Parliamentarians were updated on progress and findings of the Pathway to a Cure inquiry at this morning’s meeting of the All-Party Parliamentary Group on Brain Tumours (APPGBT).
The inquiry, which Brain Tumour Research is proud to be providing secretariat, was launched in July 2021 to assess the funding issues for brain tumour research which persist and the barriers which continue to be identified, and to provide recommendations to address these barriers and ensure sustainable funding. Panel members in attendance today included Hilary Benn, Holly Mumby-Croft and Lord Polak.
Our Chief Executive Sue Farrington Smith MBE updated attendees on the inquiry progress made so far, including evidence shared from the Tessa Jowell Brain Cancer Mission (TJBCM) and National Cancer Research Institute (NCRI) which outline the current funding landscape, and provide suggestions for what needs to be done to accelerate brain tumour research.
There was also feedback following a call for written evidence of researchers’ experiences, existing barriers and suggestions for solutions and two oral evidence sessions, with a number of issues identified. These include lack of funding and models which are not fit for purpose, lack of feedback to researchers during application, and a lack of understanding about the unique challenges facing brain tumour researchers. There was an overwhelming agreement that there are significant barriers to building a long-term career in brain tumour research.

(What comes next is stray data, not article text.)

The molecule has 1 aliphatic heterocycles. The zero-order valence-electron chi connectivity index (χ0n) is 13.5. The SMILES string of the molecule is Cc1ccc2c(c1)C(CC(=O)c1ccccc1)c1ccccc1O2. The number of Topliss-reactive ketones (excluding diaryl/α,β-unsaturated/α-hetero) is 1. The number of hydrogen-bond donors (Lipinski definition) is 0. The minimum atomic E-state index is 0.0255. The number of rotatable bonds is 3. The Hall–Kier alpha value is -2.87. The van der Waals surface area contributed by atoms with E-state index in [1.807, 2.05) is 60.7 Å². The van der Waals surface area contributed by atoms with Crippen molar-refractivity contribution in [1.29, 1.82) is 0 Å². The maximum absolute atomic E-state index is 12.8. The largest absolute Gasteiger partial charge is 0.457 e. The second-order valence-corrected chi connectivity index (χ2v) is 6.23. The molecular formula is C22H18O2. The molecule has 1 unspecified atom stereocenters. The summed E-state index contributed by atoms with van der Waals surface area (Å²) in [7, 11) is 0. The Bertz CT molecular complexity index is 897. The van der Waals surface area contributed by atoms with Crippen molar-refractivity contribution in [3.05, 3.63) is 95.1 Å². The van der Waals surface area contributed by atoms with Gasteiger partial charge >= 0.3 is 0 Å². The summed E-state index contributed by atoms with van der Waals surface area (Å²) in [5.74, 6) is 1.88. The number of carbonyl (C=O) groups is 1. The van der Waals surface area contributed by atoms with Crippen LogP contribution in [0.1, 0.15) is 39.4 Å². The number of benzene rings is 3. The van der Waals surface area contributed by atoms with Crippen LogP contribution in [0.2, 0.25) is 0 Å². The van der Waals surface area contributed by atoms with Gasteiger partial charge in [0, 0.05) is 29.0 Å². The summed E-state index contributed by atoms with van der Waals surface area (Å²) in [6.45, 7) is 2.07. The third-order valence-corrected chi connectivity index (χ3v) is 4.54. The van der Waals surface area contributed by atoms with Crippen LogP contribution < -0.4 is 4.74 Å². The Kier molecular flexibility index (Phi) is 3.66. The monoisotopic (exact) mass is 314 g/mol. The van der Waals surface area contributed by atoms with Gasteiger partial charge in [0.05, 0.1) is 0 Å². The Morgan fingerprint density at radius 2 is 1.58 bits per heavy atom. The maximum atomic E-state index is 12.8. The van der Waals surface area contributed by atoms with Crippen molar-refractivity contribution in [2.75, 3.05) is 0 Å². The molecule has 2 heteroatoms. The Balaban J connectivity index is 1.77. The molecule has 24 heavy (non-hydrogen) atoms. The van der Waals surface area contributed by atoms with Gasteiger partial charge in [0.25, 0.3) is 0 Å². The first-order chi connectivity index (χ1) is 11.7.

Future sessions of the inquiry will include paediatricians, industry, the charity sector and Government funders, and the resulting report will be published in 2023.
The Brain Tumour Charity also presented on the latest national results from its Improving Brain Tumour Care surveys, which have identified some significant gaps and variations in NHS care. Capturing the experiences of almost 1,500 people, the survey has, in particular, identified key issues in access to Clinical Nurse Specialists and the provision of Holistic Needs Assessments to help identify patients’ unique care needs in research participation.
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